Many local TV stations to go ahead with DTV switch

WASHINGTON (Reuters) - About 40 percent of the nation’s hundreds of TV stations will be broadcasting completely in digital signals next week, even after regulators delayed a mandatory nationwide switch to “DTV” by months.

Link: http://www.reuters.com/article/technologyNews/idUSTRE5197TZ20090211

:cool::cool:

Bwuhahahahhaa!

Just switch & leave a message on repeat on analogue … your TV is working perfectly. This channel has switched to Digital … refer to insert DTV website.gov for more information.

Get that fubar Analogue off! It’s chewing up valuable bandwidth - The government wants to sell the bandwidth to someone else, for something else :iagree:

We are also in the process of switching off analogue in the UK as well. It has been great fun so far. The area’s that are now completely DVB are having huge problems.
Apparently as well as adding some new services, they also boosted the signal level.
People who who had a poor signal before had powerful signal amplifiers fitted to their aerial. Now the signal is too strong (so we are told) and when their TV detects these new services and asks the user to re-scan to get them. They end up with no services at all.

According to anecdotal evidence from the MATV guys in Oz, many of the older amplifier/aerial type signal boosters actually impede the (higher) frequencies used by digital TV signals, as they used to be unwanted noise :wink:

I’ve experienced no issues with digital though.

[QUOTE=debro;2217585]According to anecdotal evidence from the MATV guys in Oz, many of the older amplifier/aerial type signal boosters actually impede the (higher) frequencies used by digital TV signals, as they used to be unwanted noise :wink:

I’ve experienced no issues with digital though.[/QUOTE]

what “higher frequencies” would those be?
(Danger loaded rhetorical question alert)

Digital uses a different signal mode on the SAME frequency

It’s like switching from AM from FM on the SAME frequency.

I’ve heard more instant myth about the switch than I care to remember

The United states made a HUGE mistake 50-odd years ago when they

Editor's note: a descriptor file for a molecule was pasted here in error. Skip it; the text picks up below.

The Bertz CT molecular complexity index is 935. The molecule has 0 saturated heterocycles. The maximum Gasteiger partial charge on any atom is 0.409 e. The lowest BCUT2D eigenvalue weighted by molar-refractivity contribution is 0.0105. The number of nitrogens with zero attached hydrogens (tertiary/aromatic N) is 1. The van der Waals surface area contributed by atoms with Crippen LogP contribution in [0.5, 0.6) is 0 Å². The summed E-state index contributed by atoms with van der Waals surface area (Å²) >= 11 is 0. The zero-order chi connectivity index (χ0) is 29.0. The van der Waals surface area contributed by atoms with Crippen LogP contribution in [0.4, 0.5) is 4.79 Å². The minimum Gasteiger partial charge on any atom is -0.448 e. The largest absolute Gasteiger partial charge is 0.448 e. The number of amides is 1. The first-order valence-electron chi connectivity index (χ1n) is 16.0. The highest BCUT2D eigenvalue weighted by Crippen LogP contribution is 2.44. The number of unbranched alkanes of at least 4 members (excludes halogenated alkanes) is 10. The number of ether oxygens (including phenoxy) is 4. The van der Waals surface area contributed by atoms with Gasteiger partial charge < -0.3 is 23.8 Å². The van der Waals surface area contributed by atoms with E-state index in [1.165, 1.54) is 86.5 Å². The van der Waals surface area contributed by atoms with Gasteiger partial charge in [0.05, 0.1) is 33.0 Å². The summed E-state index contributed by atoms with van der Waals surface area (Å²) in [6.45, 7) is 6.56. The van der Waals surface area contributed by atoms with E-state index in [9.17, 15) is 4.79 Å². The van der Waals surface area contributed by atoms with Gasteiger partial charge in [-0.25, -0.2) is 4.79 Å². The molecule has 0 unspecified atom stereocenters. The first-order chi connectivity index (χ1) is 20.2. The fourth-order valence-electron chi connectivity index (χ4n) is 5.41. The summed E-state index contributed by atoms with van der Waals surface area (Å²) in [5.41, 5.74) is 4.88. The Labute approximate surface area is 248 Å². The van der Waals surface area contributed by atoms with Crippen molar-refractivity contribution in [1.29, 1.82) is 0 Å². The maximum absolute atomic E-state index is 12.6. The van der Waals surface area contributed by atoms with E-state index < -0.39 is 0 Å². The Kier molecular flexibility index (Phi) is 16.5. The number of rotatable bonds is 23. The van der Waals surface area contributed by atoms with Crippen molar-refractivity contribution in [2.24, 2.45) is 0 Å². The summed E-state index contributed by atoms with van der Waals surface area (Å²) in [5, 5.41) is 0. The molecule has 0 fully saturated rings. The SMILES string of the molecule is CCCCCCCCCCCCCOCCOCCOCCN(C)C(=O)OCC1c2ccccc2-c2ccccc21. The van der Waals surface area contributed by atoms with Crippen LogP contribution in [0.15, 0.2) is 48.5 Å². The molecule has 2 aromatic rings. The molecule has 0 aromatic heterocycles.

adopted NTSC in the first place… they “Early adopted” and grabbed up
technology that was greatly improved upon only months later.

It’s quite a thing to be in a freakin grass hut in africa and be seeing a better picture over the local PAL broadcast system than you’ve ever
seen at home in the states growing up line of sight to the Empire state building.

It’s about time the US did SOMETHING about our embarrassingly archaic system.

Personally I’ve got cable so I don’t really care.

AD

Digital in the USA is broadcast over UHF, not VHF.

Not all digital is being broadcast UHF the local PBS here is broadcast on channel VHF channel 8.I understand some of the other stations will be moving to VHF digital after the switch.

In Australia, most of the earliest TV stations used VHF, however, since the mid 80’s I believe, all new stations were handed UHF frequency bands.

The TV broadcasters in Oz up to the early/mid 1980’s were predominantly VHF and similarly up to the mid 1980’s installed antenna’s were predominantly VHF antenna’s, but most VHF antenna’s have a semi-decent reception of the lower UHF frequencies also - and I guess the first channels handed out were the lower UHF frequencies - which means they worked ok.

However, the authority dealing with handing out new TV frequency bands are only handing out UHF bands, and they’d be getting up into the higher frequencies, which are between 10x & 100x those that the VHF antenna’s are designed for. I’m not sure if they are intending to re-use VHF bands for TV again, or whether it’ll be reclaimed for other uses.

The anecdotal evidence suggests that people haven’t upgraded/installed UHF capable antennas, hence they need new antenna’s & possibly new signal boosters.